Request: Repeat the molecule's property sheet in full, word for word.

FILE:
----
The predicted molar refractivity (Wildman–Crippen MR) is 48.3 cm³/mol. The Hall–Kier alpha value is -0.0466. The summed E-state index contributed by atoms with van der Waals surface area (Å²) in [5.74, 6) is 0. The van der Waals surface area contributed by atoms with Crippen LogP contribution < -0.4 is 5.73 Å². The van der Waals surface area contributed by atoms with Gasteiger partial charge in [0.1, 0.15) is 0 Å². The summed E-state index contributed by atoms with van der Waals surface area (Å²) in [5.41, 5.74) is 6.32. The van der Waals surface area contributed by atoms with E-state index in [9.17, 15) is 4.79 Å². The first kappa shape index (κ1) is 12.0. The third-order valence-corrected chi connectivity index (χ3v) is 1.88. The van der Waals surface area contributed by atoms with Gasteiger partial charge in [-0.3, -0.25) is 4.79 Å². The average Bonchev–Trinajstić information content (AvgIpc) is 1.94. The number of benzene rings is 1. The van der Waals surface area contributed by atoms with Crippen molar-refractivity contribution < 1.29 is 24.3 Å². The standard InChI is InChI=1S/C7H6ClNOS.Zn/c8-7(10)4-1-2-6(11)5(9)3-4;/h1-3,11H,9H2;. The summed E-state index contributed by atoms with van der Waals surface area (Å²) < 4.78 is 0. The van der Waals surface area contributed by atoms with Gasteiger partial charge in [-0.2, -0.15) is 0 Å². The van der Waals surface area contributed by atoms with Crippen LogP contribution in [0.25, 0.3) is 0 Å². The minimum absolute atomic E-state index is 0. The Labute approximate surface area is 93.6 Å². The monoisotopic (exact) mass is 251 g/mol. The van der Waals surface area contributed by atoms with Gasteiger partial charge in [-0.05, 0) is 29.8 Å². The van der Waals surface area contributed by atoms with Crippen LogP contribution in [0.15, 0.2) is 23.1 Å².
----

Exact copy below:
The predicted molar refractivity (Wildman–Crippen MR) is 48.3 cm³/mol. The Hall–Kier alpha value is -0.0466. The summed E-state index contributed by atoms with van der Waals surface area (Å²) in [5.74, 6) is 0. The van der Waals surface area contributed by atoms with Crippen LogP contribution < -0.4 is 5.73 Å². The van der Waals surface area contributed by atoms with Gasteiger partial charge in [0.1, 0.15) is 0 Å². The summed E-state index contributed by atoms with van der Waals surface area (Å²) in [5.41, 5.74) is 6.32. The van der Waals surface area contributed by atoms with E-state index in [9.17, 15) is 4.79 Å². The first kappa shape index (κ1) is 12.0. The third-order valence-corrected chi connectivity index (χ3v) is 1.88. The van der Waals surface area contributed by atoms with Gasteiger partial charge in [-0.3, -0.25) is 4.79 Å². The average Bonchev–Trinajstić information content (AvgIpc) is 1.94. The number of benzene rings is 1. The van der Waals surface area contributed by atoms with Crippen molar-refractivity contribution < 1.29 is 24.3 Å². The standard InChI is InChI=1S/C7H6ClNOS.Zn/c8-7(10)4-1-2-6(11)5(9)3-4;/h1-3,11H,9H2;. The summed E-state index contributed by atoms with van der Waals surface area (Å²) < 4.78 is 0. The van der Waals surface area contributed by atoms with Gasteiger partial charge in [-0.2, -0.15) is 0 Å². The van der Waals surface area contributed by atoms with Crippen LogP contribution in [0.25, 0.3) is 0 Å². The minimum absolute atomic E-state index is 0. The Labute approximate surface area is 93.6 Å². The monoisotopic (exact) mass is 251 g/mol. The van der Waals surface area contributed by atoms with Gasteiger partial charge in [-0.05, 0) is 29.8 Å². The van der Waals surface area contributed by atoms with Crippen LogP contribution in [0.15, 0.2) is 23.1 Å².